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It’s Mummie

Jenny Diski, 16 December 1993

The Little Princesses 
by Marion Crawford, introduced by A.N. Wilson.
Duckworth, 128 pp., £14.99, November 1993, 0 7156 2497 0
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... Family. The ‘mystique of kingship’, Wilson explains, was restored in the late Thirties by George VI and Elizabeth, who, even before they moved into Buckingham Palace, erected a wall of silence around the House of Windsor, as soundproof as the walls of all those castles they processed around. Who knew of David Windsor’s dereliction of duty in favour ...

Thunder in the Mountains

J. Hoberman: Orson Welles, 6 September 2007

Orson Welles: Hello Americans 
by Simon Callow.
Vintage, 507 pp., £8.99, May 2007, 978 0 09 946261 3
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What Ever Happened to Orson Welles? A Portrait of an Independent Career 
by Joseph McBride.
Kentucky, 344 pp., $29.95, October 2006, 0 8131 2410 7
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... Welles anticipated Andy Warhol, who also enjoys a posthumous existence as a movie character.) George Orson Welles was born in 1915 and appeared first as the wunderkind whose Shakespeare productions – the ‘Fascist’ Julius Caesar, the ‘voodoo’ Macbeth – dazzled New York theatregoers in the 1930s and who, when ...

Descent into Oddness

Dinah Birch: Peter Rushforth’s long-awaited second novel, 6 January 2005

Pinkerton’s Sister 
by Peter Rushforth.
Scribner, 729 pp., £18.99, September 2004, 0 7432 5235 7
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... hasn’t read, or doesn’t remember. Oscar Wilde, the Brontës, Robert Louis Stevenson, Tennyson, George MacDonald, Charles Reade, Jane Austen, George Eliot, Louisa May Alcott, Wilkie Collins, Mary Braddon, Conan Doyle, Du Maurier, and plenty more. Her literary memory is a compendium of every syllabus in Victorian ...
The Invasion Handbook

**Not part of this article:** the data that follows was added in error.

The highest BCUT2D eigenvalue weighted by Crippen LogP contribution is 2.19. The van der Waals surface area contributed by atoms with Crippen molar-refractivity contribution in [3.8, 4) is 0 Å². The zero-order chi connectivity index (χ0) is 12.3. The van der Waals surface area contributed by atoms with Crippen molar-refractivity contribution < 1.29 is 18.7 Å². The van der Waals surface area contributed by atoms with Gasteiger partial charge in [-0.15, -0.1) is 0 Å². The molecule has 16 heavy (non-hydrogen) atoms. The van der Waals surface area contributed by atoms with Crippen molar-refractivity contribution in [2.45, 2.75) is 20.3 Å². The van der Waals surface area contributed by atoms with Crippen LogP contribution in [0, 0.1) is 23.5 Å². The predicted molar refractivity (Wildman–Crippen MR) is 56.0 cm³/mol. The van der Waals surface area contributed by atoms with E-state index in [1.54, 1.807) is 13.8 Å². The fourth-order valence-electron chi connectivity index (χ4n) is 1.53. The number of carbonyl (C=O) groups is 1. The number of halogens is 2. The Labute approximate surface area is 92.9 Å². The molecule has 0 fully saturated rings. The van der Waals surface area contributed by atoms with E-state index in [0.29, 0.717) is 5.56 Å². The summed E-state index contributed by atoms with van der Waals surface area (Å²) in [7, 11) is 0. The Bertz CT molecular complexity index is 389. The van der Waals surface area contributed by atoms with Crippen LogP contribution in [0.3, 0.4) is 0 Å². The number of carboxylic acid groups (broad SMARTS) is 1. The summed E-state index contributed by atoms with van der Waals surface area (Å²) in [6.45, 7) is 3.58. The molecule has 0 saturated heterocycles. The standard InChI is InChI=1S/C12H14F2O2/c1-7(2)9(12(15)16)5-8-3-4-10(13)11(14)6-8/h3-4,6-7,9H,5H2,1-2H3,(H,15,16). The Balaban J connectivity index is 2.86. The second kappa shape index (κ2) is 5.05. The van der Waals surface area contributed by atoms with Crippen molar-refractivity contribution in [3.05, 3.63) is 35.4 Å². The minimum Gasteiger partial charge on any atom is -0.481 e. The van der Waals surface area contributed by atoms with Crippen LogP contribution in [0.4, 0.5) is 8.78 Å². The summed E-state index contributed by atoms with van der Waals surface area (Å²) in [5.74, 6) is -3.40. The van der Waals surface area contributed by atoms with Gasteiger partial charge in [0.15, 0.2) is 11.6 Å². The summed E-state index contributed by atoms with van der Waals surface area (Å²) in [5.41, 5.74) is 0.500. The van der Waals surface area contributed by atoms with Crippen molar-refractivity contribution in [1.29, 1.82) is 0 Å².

by Tom Paulin.
Faber, 201 pp., £12.99, April 2002, 0 571 20915 7
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... Abercrombie and Stefan Zweig. From the list of two thousand people to be eliminated Lloyd George and Shaw are expressly exempted. When the invasion has succeeded the Duke of Windsor will resume his throne and Henry Williamson replace the Poet Laureate, John Masefield. If these instructions and predictions derive from a genuine document, then that ...

At the British Museum

Peter Campbell: Samuel Palmer’s dream landscapes, 17 November 2005

... the strangeness which made the Shoreham pictures so striking was not to come again. In a letter to George Richmond in 1834, Palmer wrote: I believe in my very heart … that all the very finest original pictures and topping things in nature have a certain quaintness by which they partially affect us – not the quaintness of bungling – the queer doing of a ...

Jangling Monarchy

Tom Paulin: Milton and the Regicides, 8 August 2002

A Companion to Milton 
by Thomas N. Corns.
Blackwell, 528 pp., £80, June 2001, 0 631 21408 9
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The Life of John Milton: A Critical Biography 
by Barbara K. Lewalski.
Blackwell, 816 pp., £25, December 2000, 0 631 17665 9
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... attractive work’, Milton gives thanks to God chiefly for three reasons. The first, in George Burnett’s 1809 translation, is that I was born in those times of my country, when the effulgent virtue of its citizens – when their magnanimity and steadiness, surpassing the highest praise of their ancestors, under the inspection of God first ...

Bare feet and a root of fennel

John Bayley, 11 June 1992

Strong Representations: Narrative and Circumstantial Evidence in England 
by Alexander Welsh.
Johns Hopkins, 262 pp., £21.50, April 1992, 0 8018 4271 9
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... She was writing in the day of Wilson Knight and the L.C. Knights of ‘How many children had Lady Macbeth?’, and at a time when the Bradleyan method had fallen thoroughly out of fashion. But there is nothing wrong with Bradleyan fantasy, provided it is recognised as such, for it enormously increases our sense of the depth and complexity of the plays, and ...

Olivier Rex

Ronald Bryden, 1 September 1988

Olivier 
by Anthony Holden.
Weidenfeld, 504 pp., £16, May 1988, 0 297 79089 7